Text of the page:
By Kristin Bien (firstname.lastname@example.org)
8:23 AM EDT, October 18, 2012
South Bend euthanized more than 60 percent of the animals it took in last year. A South Bend Common Council member has a plan to drastically lower that number, and she says it wouldn’t cost taxpayer dollars.
In 2011, South Bend Animal Care and Control took in 3,820 animals, with 2,456 getting euthanized. While city leaders say the numbers this year are down because the new Animal Care and Control building has allowed for more room to hold animals, Valerie Schey says that is not good enough.
Schey is the 3rd District councilwoman for South Bend's Common Council. She is also president of CARE, a non-profit that helps support South Bend Animal Care and Control through fundraising and volunteer resources. Schey is leading the way as the city tries a new rescue outreach program, but it is only part of Schey's big plan.
"I think we can get there, but it is not going to happen overnight," says Schey.
Schey wants to create a "Mayor's Alliance" between animal welfare organizations in the area. The Mayor's Alliance of New York City is a program that is privately funded (no taxpayer dollars) through grants and donations that has drastically reduced the euthanasia rate there. Schey would like to use that program as a model for South Bend.
The alliance would act as an umbrella over accepted and accredited animal welfare organizations in the area. It would help them with fundraising and resources and act as a liaison in helping get animals out of the shelters and into homes and rescues.
The ultimate mission: "To work towards a day when no animal of reasonable health or temperament would be euthanized because he or she doesn't have a home," says Schey.
Schey has already started leading the way in South Bend by helping pilot a rescue outreach program which finds an alternative rescue, shelter or home for animals that come into the animal control shelter. But Schey says her long-term plan includes changing laws and ordinances within the city.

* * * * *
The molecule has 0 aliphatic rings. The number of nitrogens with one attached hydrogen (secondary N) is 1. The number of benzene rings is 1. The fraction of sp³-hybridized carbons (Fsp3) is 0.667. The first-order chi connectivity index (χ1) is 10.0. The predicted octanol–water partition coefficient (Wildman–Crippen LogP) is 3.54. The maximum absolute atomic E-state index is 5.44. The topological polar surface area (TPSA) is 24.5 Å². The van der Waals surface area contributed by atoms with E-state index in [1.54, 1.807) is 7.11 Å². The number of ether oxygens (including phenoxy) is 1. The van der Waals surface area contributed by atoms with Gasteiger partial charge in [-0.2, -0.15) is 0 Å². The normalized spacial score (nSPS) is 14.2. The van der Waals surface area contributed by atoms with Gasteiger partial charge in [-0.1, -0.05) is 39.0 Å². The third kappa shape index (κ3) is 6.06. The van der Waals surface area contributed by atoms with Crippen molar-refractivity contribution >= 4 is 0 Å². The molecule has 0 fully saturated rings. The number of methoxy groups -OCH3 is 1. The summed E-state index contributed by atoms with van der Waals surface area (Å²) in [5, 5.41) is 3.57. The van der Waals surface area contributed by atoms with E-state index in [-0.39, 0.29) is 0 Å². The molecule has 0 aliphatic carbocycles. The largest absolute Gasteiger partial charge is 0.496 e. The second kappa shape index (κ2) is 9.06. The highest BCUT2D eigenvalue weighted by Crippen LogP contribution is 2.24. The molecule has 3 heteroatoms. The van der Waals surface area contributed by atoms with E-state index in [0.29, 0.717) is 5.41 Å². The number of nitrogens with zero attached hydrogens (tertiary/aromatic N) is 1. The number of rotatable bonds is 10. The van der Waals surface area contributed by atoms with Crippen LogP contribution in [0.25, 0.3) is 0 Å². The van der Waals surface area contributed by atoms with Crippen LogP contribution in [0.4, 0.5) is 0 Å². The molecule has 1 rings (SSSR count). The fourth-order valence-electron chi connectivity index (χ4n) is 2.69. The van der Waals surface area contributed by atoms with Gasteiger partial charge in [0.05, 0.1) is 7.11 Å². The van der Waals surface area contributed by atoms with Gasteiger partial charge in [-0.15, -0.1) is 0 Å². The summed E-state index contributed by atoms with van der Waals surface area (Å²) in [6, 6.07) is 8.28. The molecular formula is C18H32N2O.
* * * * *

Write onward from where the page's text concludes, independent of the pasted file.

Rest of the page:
Schey would like to see chapter 5 in South Bend's city code rewritten – allowing responsible pet owners to have more than three animals. She would also like to see ordinance changed to champion responsible cat colony caretakers.
"There are individuals in the animal welfare world that are referred to as colony caretakers," explains Schey, "they are people that care for these cats in a very responsible manner through trapping the cats, having them neutered and spayed, vaccinating these cats and returning them to their colony. Currently doing that is illegal within the city of South Bend."
"There are people out there who have done a tremendous job of handling their [cat] colonies, but there are people who don't like cats at all," says Catherine Toppel, the city's code enforcement director.
Toppel says the city is open to this alliance, especially if it means lowering the euthanasia rate. But Toppel says the city still has a liability when it comes to the animals.
And she says taxpayers are paying for the ACC services, so as long as it is a small turnaround, the animals should stay in the shelter and wait for adoption. That costs $75 an animal – money that goes back to the city.
"We are Animal Care and Control," says Toppel, "There is a need for control inside an urban environment such as South Bend – smaller lots, a lot of homes, potential for a lot more animals than you would have in the county. However that is our goal – 100 percent adoption of our animals."
Schey's long-term goal and probably the most controversial is to address breed-specific legislation. Schey would like to do temperament tests to determine an animal's adoptability rather than condemning an animal just because it is considered a vicious breed.
"I do feel strongly that stereotyping of any kind isn't fair, and that goes for animals too," says Schey.
And while Schey is adamant her goals can be implemented in South Bend, she knows there will be exceptions.
"We are working towards a day when no animal of reasonable health or temperament is euthanized," says Schey. "There are going to be situations where we are going to have to euthanize animals. There are cases where a dog may come in with Parvo. Parvo costs $1,000 or more to treat. We don't have those resources. That animal will need to be euthanized."
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